Or you could always switch to an alternate operating system (maybe a GNU/Linux distribution like Ubuntu, MX, Manjaro, Debian, or Fedora) if you want to jump off the Windows upgrade cycle and don’t plan to replace your computer hardware in the next four years.

via Microsoft

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  1. It’s amazing how nobody seems to be able to say “MS and its partners decided to force consumers and entreprises buy new hardware”, UEFI Secure Boot and TPM 2.0 are widely available on pre-8th gen hardware.

  2. It appears Microsoft is moving away from a strict hardware specification for Windows 11, if you choose to clean-install it. I’m running the current release on a 12-year-old Dell laptop, and it runs just fine. In fact, it seems to run faster than Windows 10. (And I’ve been able to upgrade to the latest Windows 11 updates on this laptop.)

  3. Windows 11 is a good OS for moving people away from Microsoft, so I’m happy. I expect Windows 11 to have the same welcome as windows 8, that only unexperienced and naive people and microsoft fanboys used.

    What a good time to live 🙂

    1. That depends on how annoying it becomes to run Windows 10, both during the overlap and after support ends. People said that about Windows 8, but a lot of people and businesses got around it by sticking to Windows 7 for a decade.

    2. Well commented. Also said they will need laptops to have webcams for installing win 11. There is no need to mention that default installation steps (aka. naive mode) collects and sends nearly all personal information to windooze home. No more windooze.. I switched to linux many years ago. My painn was excel but Python (and open source) kills office as well. Billy made me programmer :- D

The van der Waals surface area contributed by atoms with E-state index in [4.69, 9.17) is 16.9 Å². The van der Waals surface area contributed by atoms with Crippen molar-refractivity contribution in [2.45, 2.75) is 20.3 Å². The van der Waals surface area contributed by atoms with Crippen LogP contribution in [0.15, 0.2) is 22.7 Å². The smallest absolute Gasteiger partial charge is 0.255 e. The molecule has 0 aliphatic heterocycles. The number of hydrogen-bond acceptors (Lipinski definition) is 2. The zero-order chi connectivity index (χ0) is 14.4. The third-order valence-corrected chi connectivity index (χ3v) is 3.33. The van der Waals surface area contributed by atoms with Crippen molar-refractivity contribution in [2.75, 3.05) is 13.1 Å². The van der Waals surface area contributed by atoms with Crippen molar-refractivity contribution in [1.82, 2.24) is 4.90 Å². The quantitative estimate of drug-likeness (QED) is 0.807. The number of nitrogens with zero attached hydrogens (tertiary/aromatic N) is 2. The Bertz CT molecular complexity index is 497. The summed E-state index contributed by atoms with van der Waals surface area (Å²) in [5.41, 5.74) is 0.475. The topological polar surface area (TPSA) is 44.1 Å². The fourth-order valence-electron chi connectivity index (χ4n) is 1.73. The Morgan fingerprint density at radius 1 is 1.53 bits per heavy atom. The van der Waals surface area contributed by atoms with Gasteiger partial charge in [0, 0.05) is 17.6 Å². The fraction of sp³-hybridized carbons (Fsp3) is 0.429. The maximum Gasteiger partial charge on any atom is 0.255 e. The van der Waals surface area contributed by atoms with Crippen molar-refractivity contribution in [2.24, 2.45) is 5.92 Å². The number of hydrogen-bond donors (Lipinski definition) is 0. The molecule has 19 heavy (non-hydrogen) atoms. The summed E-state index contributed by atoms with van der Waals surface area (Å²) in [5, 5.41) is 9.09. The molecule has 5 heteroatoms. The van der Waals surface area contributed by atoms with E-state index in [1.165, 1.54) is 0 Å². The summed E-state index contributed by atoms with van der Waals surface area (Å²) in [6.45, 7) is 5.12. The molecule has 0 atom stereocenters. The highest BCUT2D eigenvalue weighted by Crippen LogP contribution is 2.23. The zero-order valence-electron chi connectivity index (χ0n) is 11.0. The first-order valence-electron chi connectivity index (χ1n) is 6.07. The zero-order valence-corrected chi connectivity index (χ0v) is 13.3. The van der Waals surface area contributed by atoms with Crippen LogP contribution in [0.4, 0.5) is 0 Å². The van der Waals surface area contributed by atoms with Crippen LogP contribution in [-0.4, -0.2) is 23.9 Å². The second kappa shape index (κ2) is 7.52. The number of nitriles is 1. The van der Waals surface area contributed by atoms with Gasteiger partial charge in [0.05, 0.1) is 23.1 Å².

4. Linux is only a click or two away. Our home is now free of all Microsoft, Google, Apple, Facebook, Twitter and Amazon accounts &/or products…we’ve never been happier. Literally giddy with excitement each and every day.

    The use of Linux has brought sanity back to our household and ownership back to our devices.

    I can’t thank the Linux community enough…especially debian and the makers of the pinephone.

    Steven B.

    1. I’ve been happily running Linux for 13 years, ever since the Vista Fiasco. Sure, there was a learning curve weaning off of Windows, but it was totally worth it. Windows 8 was another fiasco with plenty of reasons to keep using Microsoft alternatives. I started using Ubuntu on a home built desktop computer. But then Ubuntu 12 totally hosed the graphical interface with Gnome3. So I swiched to Linux Mint, with a CHOICE of graphical interfaces like MATE, Cinnamon, Xfce or KDE. Unlike other Linux distros, Linux Mint was compatible with most Graphics and Wifi adapters with no driver hassles. In fact, Linux Mint is the only distro that works with the wifi adapter in my current laptop. I tried lots of other Linux distros, but always come back to Linux Mint for hardware compatibility reasons.

      1. I agree with you and Steven B. and I will expound on why.
        With each new release of Windows and OS X, you own less of it. Microsoft and Apple get to decide what is best for you and with little input or guidance from the consumer, but still we fork over our dollars with nary a thought to consequence.

        I am content with my personal laptop running the latest Linux Mint and x86 convertible on Ubuntu 20.04. I work on Windows but live with Linux.